5.3 Commercial Models

Listed below are some of the common commercial models available to communities and renewable energy businesses. Different models may suit different communities and developments - therefore, the list is not exhaustive. It's important that options are flexible, and site-specific arrangements are encouraged.

The key point for communities is whether a proposal, irrespective of the investment structure, makes commercial sense.

The 3 most commonly used commercial models options are:

(1) Joint Venture Mode

A joint venture vehicle can be set up, which will be part owned by both community group and the renewable energy business. This may be referred to as a Special Purpose Vehicle (SPV). The community group may have the right to vote on the company's activities.

This does not necessarily mean a 50/50 arrangement. In most cases, the community will be a minority shareholding - for example, having a 10% shareholding or potentially less in a larger scheme.

(2) Shared Revenue Model

The renewable energy business owns the development (and may set up a new private company for this purpose), with the community buying the right to a defined percentage of revenues or net revenues (after operating costs and other costs have been paid). The community does not own any shares, so is not able to vote on the company's activities.

(3) Split Ownership Model

The development is split into two and is owned discretely by the renewable energy business and the community group.

No single model is preferred by Scottish Government. An open discussion of the various available possibilities, challenges and benefits is strongly encouraged.

5.4 Changing ownership of the project

There are a number of scenarios that may arise involving a change of ownership, which might present a further opportunity for a community to "buy-in" to a project or might involve a community "selling on" its share. Below are two examples:

  • The renewable energy business builds a project and subsequently sells the entire development to a community.
  • The renewable energy business sells its share of an existing project, where a community has a shared ownership investment.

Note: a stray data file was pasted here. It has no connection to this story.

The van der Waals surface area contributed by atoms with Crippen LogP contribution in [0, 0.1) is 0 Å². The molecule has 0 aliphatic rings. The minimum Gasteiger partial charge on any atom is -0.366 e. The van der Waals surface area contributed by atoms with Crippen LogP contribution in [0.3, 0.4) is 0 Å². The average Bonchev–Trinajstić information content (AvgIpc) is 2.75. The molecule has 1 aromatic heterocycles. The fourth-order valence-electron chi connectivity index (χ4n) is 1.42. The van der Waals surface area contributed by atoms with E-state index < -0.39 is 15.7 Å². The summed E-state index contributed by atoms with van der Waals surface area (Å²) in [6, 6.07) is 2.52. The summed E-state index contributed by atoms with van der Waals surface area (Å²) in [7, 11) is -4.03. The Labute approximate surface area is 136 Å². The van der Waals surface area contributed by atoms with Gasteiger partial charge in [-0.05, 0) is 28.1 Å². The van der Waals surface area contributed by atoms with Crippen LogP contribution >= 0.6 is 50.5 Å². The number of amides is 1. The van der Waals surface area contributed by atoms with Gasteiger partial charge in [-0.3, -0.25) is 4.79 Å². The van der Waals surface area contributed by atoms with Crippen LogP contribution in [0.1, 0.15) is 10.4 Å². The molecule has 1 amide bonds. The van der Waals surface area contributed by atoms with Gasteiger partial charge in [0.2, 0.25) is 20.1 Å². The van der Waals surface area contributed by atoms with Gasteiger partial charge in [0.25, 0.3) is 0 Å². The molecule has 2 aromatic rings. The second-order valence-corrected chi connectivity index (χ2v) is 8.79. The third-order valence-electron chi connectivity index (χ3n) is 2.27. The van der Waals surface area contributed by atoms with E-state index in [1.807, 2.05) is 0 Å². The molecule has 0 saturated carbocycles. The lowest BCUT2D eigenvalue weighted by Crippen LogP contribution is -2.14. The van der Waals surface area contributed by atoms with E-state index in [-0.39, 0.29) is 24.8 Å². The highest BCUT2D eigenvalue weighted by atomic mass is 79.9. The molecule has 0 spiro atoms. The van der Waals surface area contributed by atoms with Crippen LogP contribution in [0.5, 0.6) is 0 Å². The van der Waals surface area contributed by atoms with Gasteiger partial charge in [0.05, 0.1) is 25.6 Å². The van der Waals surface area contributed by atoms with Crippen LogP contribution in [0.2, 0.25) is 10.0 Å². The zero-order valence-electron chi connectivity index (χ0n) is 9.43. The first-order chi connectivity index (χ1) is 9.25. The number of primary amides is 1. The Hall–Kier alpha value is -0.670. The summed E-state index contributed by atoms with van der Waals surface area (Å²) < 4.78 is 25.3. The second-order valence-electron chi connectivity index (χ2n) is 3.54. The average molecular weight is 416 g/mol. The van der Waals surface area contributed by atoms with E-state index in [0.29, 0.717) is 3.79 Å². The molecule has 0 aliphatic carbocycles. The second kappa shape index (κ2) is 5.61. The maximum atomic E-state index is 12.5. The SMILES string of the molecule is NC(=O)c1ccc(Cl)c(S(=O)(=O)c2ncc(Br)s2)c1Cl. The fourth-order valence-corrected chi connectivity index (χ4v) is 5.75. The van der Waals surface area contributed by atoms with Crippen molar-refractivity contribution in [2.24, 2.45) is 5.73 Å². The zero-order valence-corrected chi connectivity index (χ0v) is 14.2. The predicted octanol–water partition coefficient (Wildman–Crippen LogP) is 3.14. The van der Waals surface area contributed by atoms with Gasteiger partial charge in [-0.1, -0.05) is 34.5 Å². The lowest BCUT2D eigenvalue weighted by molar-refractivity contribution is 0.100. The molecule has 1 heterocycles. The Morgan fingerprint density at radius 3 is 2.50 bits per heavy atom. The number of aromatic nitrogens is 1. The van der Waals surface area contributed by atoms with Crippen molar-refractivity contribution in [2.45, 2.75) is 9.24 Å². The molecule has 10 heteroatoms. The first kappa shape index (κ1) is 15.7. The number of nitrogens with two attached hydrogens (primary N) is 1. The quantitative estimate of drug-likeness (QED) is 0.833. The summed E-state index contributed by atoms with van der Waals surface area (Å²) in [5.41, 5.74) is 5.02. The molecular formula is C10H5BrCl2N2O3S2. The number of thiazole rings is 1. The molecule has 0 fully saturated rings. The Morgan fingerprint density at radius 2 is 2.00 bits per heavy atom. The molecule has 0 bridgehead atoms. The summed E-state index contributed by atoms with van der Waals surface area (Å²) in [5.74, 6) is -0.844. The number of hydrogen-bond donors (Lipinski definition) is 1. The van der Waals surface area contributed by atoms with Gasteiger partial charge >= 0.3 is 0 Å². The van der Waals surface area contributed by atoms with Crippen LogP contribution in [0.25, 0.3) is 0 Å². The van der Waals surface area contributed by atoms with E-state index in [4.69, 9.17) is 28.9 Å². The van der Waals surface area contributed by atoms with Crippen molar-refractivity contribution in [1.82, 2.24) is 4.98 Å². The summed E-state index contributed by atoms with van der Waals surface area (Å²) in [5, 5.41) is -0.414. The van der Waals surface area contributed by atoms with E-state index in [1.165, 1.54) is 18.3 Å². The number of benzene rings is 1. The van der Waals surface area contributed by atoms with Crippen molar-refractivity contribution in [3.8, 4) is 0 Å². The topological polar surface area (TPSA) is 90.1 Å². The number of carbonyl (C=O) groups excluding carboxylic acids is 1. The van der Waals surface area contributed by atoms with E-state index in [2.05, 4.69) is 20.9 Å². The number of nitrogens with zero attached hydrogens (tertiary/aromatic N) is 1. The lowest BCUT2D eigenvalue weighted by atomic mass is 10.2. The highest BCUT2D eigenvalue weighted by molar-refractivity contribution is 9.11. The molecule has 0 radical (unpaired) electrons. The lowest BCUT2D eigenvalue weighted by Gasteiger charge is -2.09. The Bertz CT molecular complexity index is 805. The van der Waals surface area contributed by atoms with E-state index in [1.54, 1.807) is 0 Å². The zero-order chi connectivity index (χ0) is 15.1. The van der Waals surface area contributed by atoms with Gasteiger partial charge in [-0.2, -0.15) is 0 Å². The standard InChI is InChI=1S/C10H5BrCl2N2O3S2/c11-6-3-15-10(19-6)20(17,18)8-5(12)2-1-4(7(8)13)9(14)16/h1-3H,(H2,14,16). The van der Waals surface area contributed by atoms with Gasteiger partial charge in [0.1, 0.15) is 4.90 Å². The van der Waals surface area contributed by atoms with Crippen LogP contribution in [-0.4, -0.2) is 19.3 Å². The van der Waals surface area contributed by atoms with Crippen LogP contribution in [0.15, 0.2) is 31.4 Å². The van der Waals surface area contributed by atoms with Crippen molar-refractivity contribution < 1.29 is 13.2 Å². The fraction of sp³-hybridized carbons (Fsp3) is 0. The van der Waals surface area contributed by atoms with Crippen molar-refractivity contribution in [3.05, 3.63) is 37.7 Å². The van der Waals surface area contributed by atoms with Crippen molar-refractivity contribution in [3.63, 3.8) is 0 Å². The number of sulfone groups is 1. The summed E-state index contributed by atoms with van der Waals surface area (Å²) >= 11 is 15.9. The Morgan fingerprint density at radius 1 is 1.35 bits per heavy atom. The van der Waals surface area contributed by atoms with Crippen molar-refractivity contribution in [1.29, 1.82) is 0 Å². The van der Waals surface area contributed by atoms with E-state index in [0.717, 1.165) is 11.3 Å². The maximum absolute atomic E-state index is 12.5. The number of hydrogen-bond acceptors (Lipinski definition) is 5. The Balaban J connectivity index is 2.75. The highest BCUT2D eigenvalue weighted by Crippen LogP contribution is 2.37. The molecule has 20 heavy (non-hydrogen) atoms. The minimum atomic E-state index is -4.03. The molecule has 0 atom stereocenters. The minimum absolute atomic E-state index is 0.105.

The terms offered by the renewable energy business may differ, depending on the stage at which money is required and the value of the project as it progresses through the different stages to completion. It is important that communities have sought the appropriate commercial advice and can be confident that, whatever the structure and terms agreed upon, the opportunity will be viable and provide a return on any investment made.

In some cases, in addition to commercial advice, a community group may also wish to appoint a technical advisor to scrutinise an offer and conduct due diligence on the development and the assumptions on development output.

In the case where a renewable energy business sells its share, the community should seek to ensure that all legal agreements put in place from the outset include details on:

  • How a future sale will be dealt with.
  • How they will be informed of such events.
  • The level of influence they will have over their share.

In summary, it is important for communities to ensure that these arrangements are included as part of the initial agreement.

Local Energy Scotland support is available to community groups to assess possible options. Advice regarding access to finance and financial support in the form of commercial loans may also available through the Energy Investment Fund (EIF).

Guidance and resources have been developed to support these discussions. (https://www.localenergy.scot/sharedownership)


Contact

Email: Lorne Frew